Updated: Sep 13
There are a few sins that even the most compassionate cannot forgive. Sometimes, even the most kind-hearted & noble individuals go beyond their way and cut through the constitutional system to serve the justice they think others deserve.
“The Liberator” by Max Masen tells the story of a prisoner imprisoned for three decades for his heinous crime. Days before his release, this prisoner meets the Liberator for his second chance.
When his door was unlocked, the fifty-year-old prisoner knew this was the night. For about a week now, his jail mates were joking around that he would sooner rather than later meet his saviour. The man who gave prisoners an alter ego and a second life. Most of them called him “The Liberator”.
Escorted into the head jailer’s office, where nothing but a single red lamp light was turned on, the prisoner was forced to sit facing a person hiding in the shadows. Placing both his hands on the cold metal table, the guards handcuffed him before leaving. The Liberator then put forward his hands from the shadows, and in his left hand, he held a pile of thousand rupee notes and in his right, he held a shiny dagger. Placing them on the table, the Liberator asked in a feminine voice, “Do you know who I am?”
The prisoner looked around the room to check for a red beeping light, and he suspected his words could be recorded. Staring at him, panicking, the Liberator assured, “What you say here is only prosecutable by God, and I’m his humble servant trying to give you a choice.”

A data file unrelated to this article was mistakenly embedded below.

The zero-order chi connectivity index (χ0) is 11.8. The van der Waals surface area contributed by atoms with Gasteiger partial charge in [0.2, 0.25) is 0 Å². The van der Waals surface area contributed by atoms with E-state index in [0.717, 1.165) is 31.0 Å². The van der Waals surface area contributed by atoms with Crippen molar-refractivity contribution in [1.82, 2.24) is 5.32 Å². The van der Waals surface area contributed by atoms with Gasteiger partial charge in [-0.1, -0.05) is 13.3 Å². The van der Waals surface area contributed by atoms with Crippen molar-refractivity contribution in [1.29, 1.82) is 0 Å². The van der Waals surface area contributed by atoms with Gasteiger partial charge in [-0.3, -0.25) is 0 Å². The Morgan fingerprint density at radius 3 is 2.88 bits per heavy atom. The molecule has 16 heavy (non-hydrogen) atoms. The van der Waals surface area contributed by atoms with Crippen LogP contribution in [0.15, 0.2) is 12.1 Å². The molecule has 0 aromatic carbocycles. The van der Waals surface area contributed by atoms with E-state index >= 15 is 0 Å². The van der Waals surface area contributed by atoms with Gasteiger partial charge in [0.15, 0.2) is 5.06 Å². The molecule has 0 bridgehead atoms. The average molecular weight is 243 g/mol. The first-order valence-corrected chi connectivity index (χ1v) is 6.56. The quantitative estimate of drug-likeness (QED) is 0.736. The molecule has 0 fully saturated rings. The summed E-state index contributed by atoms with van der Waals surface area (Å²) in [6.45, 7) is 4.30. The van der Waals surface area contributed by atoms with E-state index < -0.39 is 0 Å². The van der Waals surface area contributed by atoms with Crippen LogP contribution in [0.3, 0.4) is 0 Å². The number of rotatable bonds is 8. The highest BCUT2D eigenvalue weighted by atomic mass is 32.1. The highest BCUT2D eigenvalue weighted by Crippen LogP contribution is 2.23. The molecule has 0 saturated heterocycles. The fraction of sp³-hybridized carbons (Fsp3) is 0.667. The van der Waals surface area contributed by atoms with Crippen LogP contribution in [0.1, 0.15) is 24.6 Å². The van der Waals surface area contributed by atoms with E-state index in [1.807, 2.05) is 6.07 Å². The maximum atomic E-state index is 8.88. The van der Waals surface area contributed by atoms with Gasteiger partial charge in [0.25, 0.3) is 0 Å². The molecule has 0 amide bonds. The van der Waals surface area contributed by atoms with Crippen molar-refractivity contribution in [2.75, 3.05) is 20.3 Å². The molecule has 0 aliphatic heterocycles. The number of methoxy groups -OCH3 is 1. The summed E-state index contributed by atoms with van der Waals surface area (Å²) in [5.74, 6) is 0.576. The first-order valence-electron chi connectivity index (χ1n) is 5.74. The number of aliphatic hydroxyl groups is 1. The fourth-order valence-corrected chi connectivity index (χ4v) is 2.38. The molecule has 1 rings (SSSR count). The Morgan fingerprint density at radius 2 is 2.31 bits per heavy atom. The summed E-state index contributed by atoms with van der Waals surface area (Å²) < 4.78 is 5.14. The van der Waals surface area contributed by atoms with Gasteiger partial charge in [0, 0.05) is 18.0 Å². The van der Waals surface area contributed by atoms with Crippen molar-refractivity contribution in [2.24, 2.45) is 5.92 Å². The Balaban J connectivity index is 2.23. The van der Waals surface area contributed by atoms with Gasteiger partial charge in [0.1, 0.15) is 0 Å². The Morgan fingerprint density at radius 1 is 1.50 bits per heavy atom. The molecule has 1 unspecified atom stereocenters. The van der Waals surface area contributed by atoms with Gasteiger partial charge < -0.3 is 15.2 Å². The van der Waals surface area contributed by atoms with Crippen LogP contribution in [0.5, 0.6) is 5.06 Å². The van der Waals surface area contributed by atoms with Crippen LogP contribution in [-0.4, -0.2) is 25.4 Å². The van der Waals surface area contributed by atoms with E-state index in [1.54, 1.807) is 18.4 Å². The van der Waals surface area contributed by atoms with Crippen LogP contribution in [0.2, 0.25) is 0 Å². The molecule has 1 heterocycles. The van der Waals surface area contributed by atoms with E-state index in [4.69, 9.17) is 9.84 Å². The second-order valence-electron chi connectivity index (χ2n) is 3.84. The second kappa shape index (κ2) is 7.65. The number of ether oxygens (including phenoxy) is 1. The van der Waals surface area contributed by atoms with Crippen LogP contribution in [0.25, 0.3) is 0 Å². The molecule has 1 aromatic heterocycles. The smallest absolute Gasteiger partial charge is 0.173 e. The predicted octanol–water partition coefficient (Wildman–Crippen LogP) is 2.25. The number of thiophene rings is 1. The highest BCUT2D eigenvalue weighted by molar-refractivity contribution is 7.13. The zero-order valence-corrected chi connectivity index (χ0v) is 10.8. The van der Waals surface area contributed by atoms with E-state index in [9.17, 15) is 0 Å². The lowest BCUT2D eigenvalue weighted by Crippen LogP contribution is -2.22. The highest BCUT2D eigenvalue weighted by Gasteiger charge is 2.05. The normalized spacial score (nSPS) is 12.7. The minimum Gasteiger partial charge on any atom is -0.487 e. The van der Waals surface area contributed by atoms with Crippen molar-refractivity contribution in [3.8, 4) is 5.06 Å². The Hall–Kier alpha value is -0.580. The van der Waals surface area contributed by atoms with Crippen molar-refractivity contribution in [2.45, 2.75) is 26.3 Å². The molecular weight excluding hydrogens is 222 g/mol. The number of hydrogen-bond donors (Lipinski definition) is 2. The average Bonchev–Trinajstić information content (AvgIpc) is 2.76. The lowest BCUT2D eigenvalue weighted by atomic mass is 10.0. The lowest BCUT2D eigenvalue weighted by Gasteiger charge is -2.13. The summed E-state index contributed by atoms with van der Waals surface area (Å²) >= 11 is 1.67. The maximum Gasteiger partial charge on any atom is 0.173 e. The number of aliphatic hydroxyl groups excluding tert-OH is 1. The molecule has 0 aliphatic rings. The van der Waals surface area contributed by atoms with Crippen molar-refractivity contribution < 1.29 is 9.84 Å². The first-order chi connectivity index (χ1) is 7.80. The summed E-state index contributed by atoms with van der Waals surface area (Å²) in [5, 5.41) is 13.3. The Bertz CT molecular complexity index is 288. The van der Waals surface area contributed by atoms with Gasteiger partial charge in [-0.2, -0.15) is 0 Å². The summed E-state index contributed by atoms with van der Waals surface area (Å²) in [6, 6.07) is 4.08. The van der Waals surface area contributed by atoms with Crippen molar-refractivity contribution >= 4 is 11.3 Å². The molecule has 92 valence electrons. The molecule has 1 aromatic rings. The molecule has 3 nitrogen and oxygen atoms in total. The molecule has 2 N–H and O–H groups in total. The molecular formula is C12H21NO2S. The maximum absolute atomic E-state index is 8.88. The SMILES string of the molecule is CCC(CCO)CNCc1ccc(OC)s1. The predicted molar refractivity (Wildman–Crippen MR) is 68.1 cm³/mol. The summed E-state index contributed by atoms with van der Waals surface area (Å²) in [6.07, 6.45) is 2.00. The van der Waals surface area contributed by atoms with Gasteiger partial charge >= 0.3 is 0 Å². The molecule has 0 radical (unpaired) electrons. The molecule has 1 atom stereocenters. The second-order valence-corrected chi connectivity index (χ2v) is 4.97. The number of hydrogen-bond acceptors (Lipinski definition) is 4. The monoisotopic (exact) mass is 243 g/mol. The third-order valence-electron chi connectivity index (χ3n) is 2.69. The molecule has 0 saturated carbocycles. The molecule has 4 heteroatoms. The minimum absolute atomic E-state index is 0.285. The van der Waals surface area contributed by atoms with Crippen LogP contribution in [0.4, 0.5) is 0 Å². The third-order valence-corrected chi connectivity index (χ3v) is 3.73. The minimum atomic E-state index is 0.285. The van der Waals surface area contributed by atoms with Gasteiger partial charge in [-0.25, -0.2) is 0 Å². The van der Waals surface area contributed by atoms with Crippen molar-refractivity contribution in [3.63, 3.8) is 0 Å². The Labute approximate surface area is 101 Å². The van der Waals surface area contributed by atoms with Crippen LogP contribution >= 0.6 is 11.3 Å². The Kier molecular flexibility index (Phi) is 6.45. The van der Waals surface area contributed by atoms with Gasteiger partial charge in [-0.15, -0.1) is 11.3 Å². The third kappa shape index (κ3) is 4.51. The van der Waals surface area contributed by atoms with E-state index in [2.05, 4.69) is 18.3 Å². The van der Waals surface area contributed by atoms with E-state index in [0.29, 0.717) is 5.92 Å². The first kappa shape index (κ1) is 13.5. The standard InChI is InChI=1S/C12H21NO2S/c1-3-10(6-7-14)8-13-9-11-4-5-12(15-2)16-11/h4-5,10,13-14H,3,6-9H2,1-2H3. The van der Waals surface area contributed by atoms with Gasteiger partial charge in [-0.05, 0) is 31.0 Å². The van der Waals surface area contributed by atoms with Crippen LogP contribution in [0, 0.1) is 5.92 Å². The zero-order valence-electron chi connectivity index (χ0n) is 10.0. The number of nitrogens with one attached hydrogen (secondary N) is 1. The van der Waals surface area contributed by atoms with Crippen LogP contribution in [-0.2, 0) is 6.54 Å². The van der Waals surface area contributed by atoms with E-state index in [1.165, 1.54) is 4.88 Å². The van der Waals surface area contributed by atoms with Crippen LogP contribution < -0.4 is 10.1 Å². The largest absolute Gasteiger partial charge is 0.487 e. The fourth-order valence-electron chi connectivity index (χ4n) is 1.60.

Still, the prisoner seemed suspicious. Knowing he cannot pacify him, the Liberator continued, “I have read as to why you were arrested. What sort of human would defile a child before snatching her life?”
Revealing his decaying yellow teeth with a laugh, the prisoner replied, “The sort that hunts his prey queer.”
Tapping his fingers on the table, the Liberator asked, “I presumed nearly three decades of jail time would have given you some time to introspect on your deeds and learn from them. Pity, I’m mistaken.”
Leaning back in his chair, the prisoner confessed, “They have. I was arrested when I was in my prime. Yes. I regret what I did, but my perception of life hasn’t changed.”
The room was silent for a moment before the prisoner continued, “The hunters always hunt their prey. It doesn’t matter if men are behind bars or in the open world. No one is immune to this idea.”
Breaking his silence, the Liberator asked, “Have you been preyed upon?”
With an eerie smile, the prisoner replied, “I have dated death for nearly a decade. Every ass-hat irrespective of their crime, judges you. They take it upon themselves to pass the death sentence. I missed many before I started passing them in return.”
Taking a deep breath, the Liberator said, “The world you left and the world you return to is almost night & day. What do you plan to do when you are let free?”
Trying to map an image of the person before him, the prisoner hesitantly replied, “Live until your God considers me his prey.”
Tapping his fingers on the table, the Liberator asked, “Do you know why they call me what they call me?”
Recalling the words of his companions, the prisoner replied, “Because you offer us a second chance.”
Revealing his teeth and his coarse voice, at last, the Liberator replied, “Because I wash away a sinner’s sin sometimes at the cost of his morality too!”
Advancing by revealing himself in the light, the Liberator stabbed the prisoner in the gut. Slowly pulling out the knife, he whispered, “Your cardinal sin, my child, is to trust the system will let you free thinking you repented your actions.”
As the prisoner screeched in pain, the Liberator continued, “Shhhh… you should have been on the death row sinner, but worry not, now you shall be with death himself.”
The prisoner could see no one else but a terrifying man for a moment. He bled until he opened his eyes to meet the reaper & eternal darkness.
This anthology is available in paperback & ebook.